What is the nature of mind and its relation to physical body? The mental realm is among the last great unknowns in the modern view of sentient beings and their place in the Universe and is a fertile field of philosophical inquiry. This module examines central conceptual issues surrounding the idea of mind and its relation to physical body. These include the distinction between the mental and the physical, the nature of consciousness, personal identity, disembodied existence, mental representation, and the attempt to tame the mental in purely physical terms. Sub-area(s): Metaphysics, Epistemology, Mind, Language

IVLE

PH2242 Philosophy of Language

by Robert BEDDOR


Modular Credits: 4; Workload: 2-1-0-0-7; Prerequisite(s): Nil; Preclusion(s): Nil; Cross-listing(s): Nil

Description:

Topics in the philosophy of language, especially concerning truth, meaning and reference. In particular, we will consider questions such as but not limited to whether language is mediated by convention or intention, whether understanding a language is tacitly knowing a theory of that language, whether the meaning of a name is simply its referent, whether mathetmatical and moral statements are true in virtue of meaning and whether sentences such as “breaking promises is wrong” are statements of moral fact or simply expressions of emotion.

IVLE

PH2243 Epistemology

by TANG Weng Hong


Modular Credits: 4; Workload: 2-1-0-0-7; Prerequisite(s): Nil; Preclusion(s): PH3211; Cross-listing(s): Nil

Description:

Epistemology is the study of knowledge. Epistemologists want to know what knowledge is, how we acquire it, and how we should respond to arguments for philosophical scepticism, according to which there is very little that we know. We shall read the works of philosophers who have grappled with such perennial issues in philosophy, and explore and discuss various theories of knowledge. Along the way, we shall also discuss related issues having to do with justification, rationality, and the reliability of memory, testimony, intuition, sensory perception, and inductive reasoning.

IVLE

PH3204/SN3272 Issues in Indian Philosophy

by Saranindra Nath TAGORE


Modular Credits: 4; Workload: 2-1-0-2-5; Prerequisite(s): Nil; Preclusion(s): SN3272; Cross-listing(s): SN3272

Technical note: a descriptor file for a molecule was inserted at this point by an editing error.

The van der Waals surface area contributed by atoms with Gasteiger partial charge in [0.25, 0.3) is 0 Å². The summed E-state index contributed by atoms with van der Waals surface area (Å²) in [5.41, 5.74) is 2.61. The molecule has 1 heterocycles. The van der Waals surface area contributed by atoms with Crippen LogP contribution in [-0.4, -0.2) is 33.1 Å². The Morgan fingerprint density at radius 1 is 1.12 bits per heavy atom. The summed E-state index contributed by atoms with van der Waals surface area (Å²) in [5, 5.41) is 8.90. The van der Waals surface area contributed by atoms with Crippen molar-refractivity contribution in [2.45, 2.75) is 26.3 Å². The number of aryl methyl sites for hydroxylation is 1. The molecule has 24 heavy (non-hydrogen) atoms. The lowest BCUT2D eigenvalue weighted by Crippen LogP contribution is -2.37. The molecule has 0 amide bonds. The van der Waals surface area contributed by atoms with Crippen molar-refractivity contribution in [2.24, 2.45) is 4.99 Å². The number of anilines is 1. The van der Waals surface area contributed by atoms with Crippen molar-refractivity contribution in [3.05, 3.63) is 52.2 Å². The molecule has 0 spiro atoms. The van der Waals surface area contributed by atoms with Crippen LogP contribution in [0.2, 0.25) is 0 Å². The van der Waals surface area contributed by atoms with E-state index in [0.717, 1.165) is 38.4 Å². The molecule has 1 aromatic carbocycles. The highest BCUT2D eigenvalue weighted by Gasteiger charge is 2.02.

Description:

This course is designed to survey developments in Indian Philosophy in post-independence India. Figures may include, among others, Radhakrishnan, K. C. Bhattacharya, Kalidas Bhattacharya, J. N. Mohanty, Bimal Krishna Matilal, J. L. Mehta and Daya Krishna. Two broad topics will be considered: first, the contemporary re-evaluation of the classical Indian tradition; and secondly, the efforts at situating the Indian tradition within the global philosophical discourse. Sub-area(s): Asian, Comparative

IVLE

PH3206 Recent Philosophy

by CHIN Chuan Fei


Modular Credits: 4; Workload: 2-1-0-0-7; Prerequisite(s): Nil; Preclusion(s): Nil; Cross-listing(s): Nil

Description:

This module looks at the development of twentieth century analytic philosophy through the works of some of its major exponents. These include Frege, Russell, Wittgenstein, Moore, Austin and Quine. The fundamental assumption in analytic philosophy is the idea that all philosophical problems are really problems of language and may be solved either by reformulating them in a perfect language or by a better understanding of the language that we actually speak. One of the aims of this course is to show how certain problems in ethics, metaphysics and epistemology may be solved (or dissolved) through the careful analysis of language and meaning. Sub-area(s): Metaphysics, Epistemology, Mind, Language

IVLE

PH3216 Comparative Environmental Ethics

by Cecilia LIM


Modular Credits: 4; Workload: 2-1-0-0-7; Prerequisite(s): Nil; Preclusion(s): Nil; Cross-listing(s): Nil

Description:

This module examines how various traditions, both East and West, perceive the relationship between humans and the natural world. It will compare how, e.g., Christianity, the secular West, Hinduism, Taoism and Confucianism conceive of this relation. Commonalities and differences in the respective approaches will be discussed and highlighted. Sub-area(s): Value Theory, Asian, Comparative

IVLE

PH3217 Women in Philosophy

by TAN Sor Hoon


Modular Credits: 4; Workload: 2-1-0-0-7; Prerequisite(s): One PH module; Preclusion(s): Nil; Cross-listing(s): Nil

Description:

This module deals with philosophy by women (e.g. Christine de Pisan, Hildegaard von Bingen, Mary Wollstonecraft, Ban Zhao, Iris Murdoch, Martha Nussbaum) and philosophy about women, to counter the perceived neglect of these in many philosophical discourses. Students are encouraged to reflect critically about their own experiences as men and women who live in a gendered world, to think through the implications of gender: how women’s experience may challenge some fundamental assumptions regarding human nature, femininity and masculinity, sexuality and the body, public and private life, subjectivity and representation. We will explore how these challenges to philosophy may be met. Sub-area(s): History of Philosophy